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Medication use tied to increased risk of driver crashes

Senior drivers often find themselves under immense social pressures in Michigan to give up their license. Public pressure is not without some basis. As people age, their eyesight begins to fail, they may experience hearing loss and their reflexes slow. Even when they are not the cause of accidents, they may not react quickly enough to prevent them.

According to the AAA Foundation, the cocktail of medications taken by the older population makes the situation even worse. Here are some of the many medications that may lead to increased crash risk for all ages:

  •          Muscle relaxants and tricyclic antidepressants
  •          Central nervous system drugs
  •          Narcotic analgesics
  •          Antihistamines

In the study, researchers subjected 2,990 drivers to medical reviews. Roughly 97% of the participants took at least one type of medication. The median number of medications taken were seven. A whopping 25% took 11 medications or more, while another 25% took four or fewer. Thankfully, only 1% took 26 or more medications. Medication usage was higher among males than females. Also, 73% of the population studied took cardiovascular drugs. The study did not share how it defined “older adults.”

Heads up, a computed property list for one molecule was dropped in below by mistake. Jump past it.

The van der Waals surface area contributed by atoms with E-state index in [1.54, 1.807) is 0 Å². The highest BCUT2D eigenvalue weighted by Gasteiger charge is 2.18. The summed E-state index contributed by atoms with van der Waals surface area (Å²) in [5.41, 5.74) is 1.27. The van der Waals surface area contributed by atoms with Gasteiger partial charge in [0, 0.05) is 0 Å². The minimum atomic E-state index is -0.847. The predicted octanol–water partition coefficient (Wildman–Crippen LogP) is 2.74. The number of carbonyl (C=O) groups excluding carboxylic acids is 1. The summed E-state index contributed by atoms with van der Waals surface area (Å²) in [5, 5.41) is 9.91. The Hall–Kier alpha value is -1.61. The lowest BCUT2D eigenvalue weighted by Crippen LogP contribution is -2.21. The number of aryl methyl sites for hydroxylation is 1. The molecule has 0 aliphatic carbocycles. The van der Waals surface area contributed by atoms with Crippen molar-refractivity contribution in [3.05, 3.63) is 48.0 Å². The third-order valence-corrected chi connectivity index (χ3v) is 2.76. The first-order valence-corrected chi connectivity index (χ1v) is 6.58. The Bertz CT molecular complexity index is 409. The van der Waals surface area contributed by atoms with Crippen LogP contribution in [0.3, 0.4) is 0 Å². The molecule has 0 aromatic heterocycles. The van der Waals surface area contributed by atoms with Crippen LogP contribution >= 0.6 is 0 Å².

According to a 2017 study published by the National Institutes of Health, a new public health concern is that so many drivers are operating vehicles while under the influence of prescription drugs. The study helped to identify exactly what medications tended to cause a higher likelihood of crashes. Some of these medications included methadone, codeine and lorazepam.

When drivers of any age take medications, whether habitually or on one-off instances, it is best to check with their doctors about the effects on driving. Otherwise, not only can they put themselves at risk, but innocent pedestrians, cyclists, passengers and other drivers on the road may also lose their lives or face serious injury.

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